In the 80’s the Panama Hotel, where Keiko and her family stored their valuables during internment is reopened and Henry goes looking for a gift, a secret, and in turn comes to understand himself, his past and his son.

Seriously, I love this sort of book and this was a very good version of it. I suggest picking it up.

Up next is Cavedon Hall by Barbara Taylor Bradford, I picked this up before Downton Abbey was a dud, but I’ll still disappear into the fading glamour of the between wars era in Britain. I’ll always go there. Every time.

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60 Books in 2019: #50 This One Summer by Jillian and Mariko Tamaki

Being twelve is weird. It’s always weird, but what I’m so glad for lately, is that I’m starting to find fiction that documents how weird that times is specifically when you’re a girl. (For boys it is territory well covered.)

This One Summer captures the sort of impressionistic memories of a preteen summer in a magical blue haze of art that fully captivated me. It never takes me particularly long to read graphic novels, but this one I breezed right through in just over an hour, even sleepy after working at the day job all day.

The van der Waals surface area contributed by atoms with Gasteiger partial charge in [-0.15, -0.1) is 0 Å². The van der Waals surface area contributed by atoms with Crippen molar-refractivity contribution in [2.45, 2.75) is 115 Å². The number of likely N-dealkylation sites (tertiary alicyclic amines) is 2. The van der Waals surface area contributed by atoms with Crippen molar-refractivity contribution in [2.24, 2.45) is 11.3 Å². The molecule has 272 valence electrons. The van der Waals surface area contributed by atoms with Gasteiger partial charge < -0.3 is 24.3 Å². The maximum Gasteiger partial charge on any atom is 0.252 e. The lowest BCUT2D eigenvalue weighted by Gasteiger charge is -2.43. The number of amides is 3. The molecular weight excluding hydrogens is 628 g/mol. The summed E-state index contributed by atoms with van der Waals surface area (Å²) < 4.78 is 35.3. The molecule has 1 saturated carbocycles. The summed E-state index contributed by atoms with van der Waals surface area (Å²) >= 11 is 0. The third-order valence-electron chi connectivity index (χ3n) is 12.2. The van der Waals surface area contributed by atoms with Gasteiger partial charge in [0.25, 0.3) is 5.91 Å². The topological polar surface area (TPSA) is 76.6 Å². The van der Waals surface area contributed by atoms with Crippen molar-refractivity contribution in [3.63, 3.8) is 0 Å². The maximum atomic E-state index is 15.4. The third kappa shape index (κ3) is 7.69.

It follows the summer that protagonist Rose spends at a beach house with her parents, the same house they’ve always rented. Rose and her friend Windy, who’s a little younger than Rose spend every year together. And this year, Rose is dealing with a rough patch in her parent’s marriage, so she’s feeling a little sensitive.

There’s so many  of the things that felt real to me. The obsessions with death and sex, but not quite understanding either. Renting rated R movies and holding your breath that the clerk doesn’t make you get your parents’s permission. A crush on an older boy that you don’t quite understand.